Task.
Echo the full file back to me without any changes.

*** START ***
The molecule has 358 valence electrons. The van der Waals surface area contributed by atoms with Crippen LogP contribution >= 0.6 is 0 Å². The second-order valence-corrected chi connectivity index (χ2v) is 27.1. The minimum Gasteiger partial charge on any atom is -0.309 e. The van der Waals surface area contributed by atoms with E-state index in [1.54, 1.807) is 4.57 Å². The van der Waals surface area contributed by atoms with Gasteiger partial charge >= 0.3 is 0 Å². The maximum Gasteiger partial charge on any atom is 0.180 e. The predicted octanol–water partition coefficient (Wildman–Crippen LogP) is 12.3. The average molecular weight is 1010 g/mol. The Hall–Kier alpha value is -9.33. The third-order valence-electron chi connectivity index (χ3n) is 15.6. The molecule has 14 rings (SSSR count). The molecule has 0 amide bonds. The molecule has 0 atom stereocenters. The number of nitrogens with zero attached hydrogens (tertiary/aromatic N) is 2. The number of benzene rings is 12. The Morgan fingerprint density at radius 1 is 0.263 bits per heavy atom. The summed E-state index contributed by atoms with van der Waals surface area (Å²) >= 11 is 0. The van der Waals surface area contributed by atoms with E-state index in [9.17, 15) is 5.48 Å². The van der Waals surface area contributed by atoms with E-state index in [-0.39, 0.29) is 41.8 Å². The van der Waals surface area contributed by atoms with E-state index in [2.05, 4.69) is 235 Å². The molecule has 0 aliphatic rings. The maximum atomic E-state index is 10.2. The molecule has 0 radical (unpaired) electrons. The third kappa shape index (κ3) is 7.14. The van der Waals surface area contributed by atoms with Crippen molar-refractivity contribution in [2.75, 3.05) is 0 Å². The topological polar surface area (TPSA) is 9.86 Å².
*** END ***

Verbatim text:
The molecule has 358 valence electrons. The van der Waals surface area contributed by atoms with Crippen LogP contribution >= 0.6 is 0 Å². The second-order valence-corrected chi connectivity index (χ2v) is 27.1. The minimum Gasteiger partial charge on any atom is -0.309 e. The van der Waals surface area contributed by atoms with E-state index in [1.54, 1.807) is 4.57 Å². The van der Waals surface area contributed by atoms with Gasteiger partial charge >= 0.3 is 0 Å². The maximum Gasteiger partial charge on any atom is 0.180 e. The predicted octanol–water partition coefficient (Wildman–Crippen LogP) is 12.3. The average molecular weight is 1010 g/mol. The Hall–Kier alpha value is -9.33. The third-order valence-electron chi connectivity index (χ3n) is 15.6. The molecule has 14 rings (SSSR count). The molecule has 0 amide bonds. The molecule has 0 atom stereocenters. The number of nitrogens with zero attached hydrogens (tertiary/aromatic N) is 2. The number of benzene rings is 12. The Morgan fingerprint density at radius 1 is 0.263 bits per heavy atom. The summed E-state index contributed by atoms with van der Waals surface area (Å²) >= 11 is 0. The van der Waals surface area contributed by atoms with E-state index in [9.17, 15) is 5.48 Å². The van der Waals surface area contributed by atoms with E-state index in [-0.39, 0.29) is 41.8 Å². The van der Waals surface area contributed by atoms with E-state index in [2.05, 4.69) is 235 Å². The molecule has 0 aliphatic rings. The maximum atomic E-state index is 10.2. The molecule has 0 radical (unpaired) electrons. The third kappa shape index (κ3) is 7.14. The van der Waals surface area contributed by atoms with Crippen molar-refractivity contribution in [2.75, 3.05) is 0 Å². The topological polar surface area (TPSA) is 9.86 Å².